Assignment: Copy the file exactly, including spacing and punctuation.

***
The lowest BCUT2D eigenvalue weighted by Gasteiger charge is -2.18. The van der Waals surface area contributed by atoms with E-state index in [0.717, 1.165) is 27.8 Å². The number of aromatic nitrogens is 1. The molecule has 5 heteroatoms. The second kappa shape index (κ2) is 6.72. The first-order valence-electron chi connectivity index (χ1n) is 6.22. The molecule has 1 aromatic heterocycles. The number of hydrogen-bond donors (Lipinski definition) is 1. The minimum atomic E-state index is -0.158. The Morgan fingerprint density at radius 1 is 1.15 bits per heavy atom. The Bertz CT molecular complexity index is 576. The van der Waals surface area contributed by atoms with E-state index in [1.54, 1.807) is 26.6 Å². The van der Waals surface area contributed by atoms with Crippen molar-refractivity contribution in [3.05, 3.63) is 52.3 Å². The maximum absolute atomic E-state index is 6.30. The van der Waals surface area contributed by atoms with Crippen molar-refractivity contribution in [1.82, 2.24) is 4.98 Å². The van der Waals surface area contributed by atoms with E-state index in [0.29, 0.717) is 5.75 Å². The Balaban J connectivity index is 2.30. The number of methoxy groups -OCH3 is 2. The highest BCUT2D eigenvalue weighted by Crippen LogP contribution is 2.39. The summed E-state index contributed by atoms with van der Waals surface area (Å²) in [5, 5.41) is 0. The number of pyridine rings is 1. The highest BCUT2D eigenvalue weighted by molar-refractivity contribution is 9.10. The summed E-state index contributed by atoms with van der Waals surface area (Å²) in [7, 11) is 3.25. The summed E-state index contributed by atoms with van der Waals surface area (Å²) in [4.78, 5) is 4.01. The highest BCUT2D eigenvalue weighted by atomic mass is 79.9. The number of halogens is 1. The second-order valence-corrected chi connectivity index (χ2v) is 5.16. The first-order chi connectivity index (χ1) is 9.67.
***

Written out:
The lowest BCUT2D eigenvalue weighted by Gasteiger charge is -2.18. The van der Waals surface area contributed by atoms with E-state index in [0.717, 1.165) is 27.8 Å². The number of aromatic nitrogens is 1. The molecule has 5 heteroatoms. The second kappa shape index (κ2) is 6.72. The first-order valence-electron chi connectivity index (χ1n) is 6.22. The molecule has 1 aromatic heterocycles. The number of hydrogen-bond donors (Lipinski definition) is 1. The minimum atomic E-state index is -0.158. The Morgan fingerprint density at radius 1 is 1.15 bits per heavy atom. The Bertz CT molecular complexity index is 576. The van der Waals surface area contributed by atoms with E-state index in [1.54, 1.807) is 26.6 Å². The van der Waals surface area contributed by atoms with Crippen molar-refractivity contribution in [3.05, 3.63) is 52.3 Å². The maximum absolute atomic E-state index is 6.30. The van der Waals surface area contributed by atoms with Crippen molar-refractivity contribution in [1.82, 2.24) is 4.98 Å². The van der Waals surface area contributed by atoms with E-state index in [0.29, 0.717) is 5.75 Å². The Balaban J connectivity index is 2.30. The number of methoxy groups -OCH3 is 2. The highest BCUT2D eigenvalue weighted by Crippen LogP contribution is 2.39. The summed E-state index contributed by atoms with van der Waals surface area (Å²) in [5, 5.41) is 0. The number of pyridine rings is 1. The highest BCUT2D eigenvalue weighted by molar-refractivity contribution is 9.10. The summed E-state index contributed by atoms with van der Waals surface area (Å²) in [7, 11) is 3.25. The summed E-state index contributed by atoms with van der Waals surface area (Å²) in [4.78, 5) is 4.01. The highest BCUT2D eigenvalue weighted by atomic mass is 79.9. The number of halogens is 1. The second-order valence-corrected chi connectivity index (χ2v) is 5.16. The first-order chi connectivity index (χ1) is 9.67.